The rule of Francois ‘Papa Doc’ Duvalier and his son Jean Claude or ‘Baby Doc’ was marked by arrests and disappearances of opposition figures. Volcaniapôle via Wikimedia Commons, CC BY-NC-SA

One of Haiti’s most famous writers, Jacques-Stephen Alexis, was “disappeared”, presumed murdered in 1961 when he tried to return to Haiti to overthrow Duvalier. Yvonne Hakim Rimpel, a journalist critical of Papa Doc, was silenced on January 5 1958 when she was kidnapped, beaten, tortured, probably raped, and left unconscious on a street. After two years in hospital, she recovered, but never wrote again and died in June 1986.

Contemporary Haitian-American writer-performer Michèle Voltaire Marcelin, in her one-woman show Women’s Words, recalls both Rimpel and Rosalie Bosquet aka Madame Max Adolphe, the infamous torturer at the dreaded Fort Dimanche prison.

Since the time of the Duvaliers, often in the absence of democratic political opposition and a free press, Haitian writers, activists and journalists have been the voice of opposition. Haitian writers including Frankétienne and Gary Victor portray Haiti’s past and present as a repeating dictatorship of corrupt power – something illustrated by the 1991 coup against Jean-Bertrand Aristide, a charismatic former priest who was the first democratically elected president of Haiti.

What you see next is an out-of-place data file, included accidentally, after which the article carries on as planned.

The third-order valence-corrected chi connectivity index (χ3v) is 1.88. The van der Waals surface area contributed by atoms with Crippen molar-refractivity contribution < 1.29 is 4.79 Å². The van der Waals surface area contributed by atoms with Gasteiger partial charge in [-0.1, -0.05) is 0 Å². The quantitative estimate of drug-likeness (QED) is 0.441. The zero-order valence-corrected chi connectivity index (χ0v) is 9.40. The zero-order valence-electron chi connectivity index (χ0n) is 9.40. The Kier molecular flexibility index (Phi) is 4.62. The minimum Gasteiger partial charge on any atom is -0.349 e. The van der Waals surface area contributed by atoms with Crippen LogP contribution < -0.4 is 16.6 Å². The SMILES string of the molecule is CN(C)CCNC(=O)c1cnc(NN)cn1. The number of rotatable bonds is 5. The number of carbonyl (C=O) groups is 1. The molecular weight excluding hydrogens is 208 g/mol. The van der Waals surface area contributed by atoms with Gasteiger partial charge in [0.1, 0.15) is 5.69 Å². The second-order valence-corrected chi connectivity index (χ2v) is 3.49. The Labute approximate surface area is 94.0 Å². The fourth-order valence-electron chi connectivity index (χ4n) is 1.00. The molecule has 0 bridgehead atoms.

Haitian writers and journalists reflect Haitians wanting change, but they sometimes inadvertently end up on the same side as foreign capital and undemocratic coup leaders. It is as if the never-ending cycle of dictatorship can never be broken. During Aristide’s second presidency, charismatic radio journalist Jean Dominique was murdered in April 2000, allegedly by Aristide’s supporters. For his critics, this was a sign that even a democratically elected leader could resort to autocratic methods when it suited him.

Age of ‘ensekirite

The simmering scandal over the alleged embezzlement of billions of PetroCaribe oil loans from Venezuela, has brought wider corruption issues to the forefront and prompted widespread street protests and signs of opposition mobilising on social media. Meanwhile Haitian intellectuals, activists and journalists accused Moïse of human rights violations, the stifling of opposition voices, political assassinations and the imprisonment of political prisoners.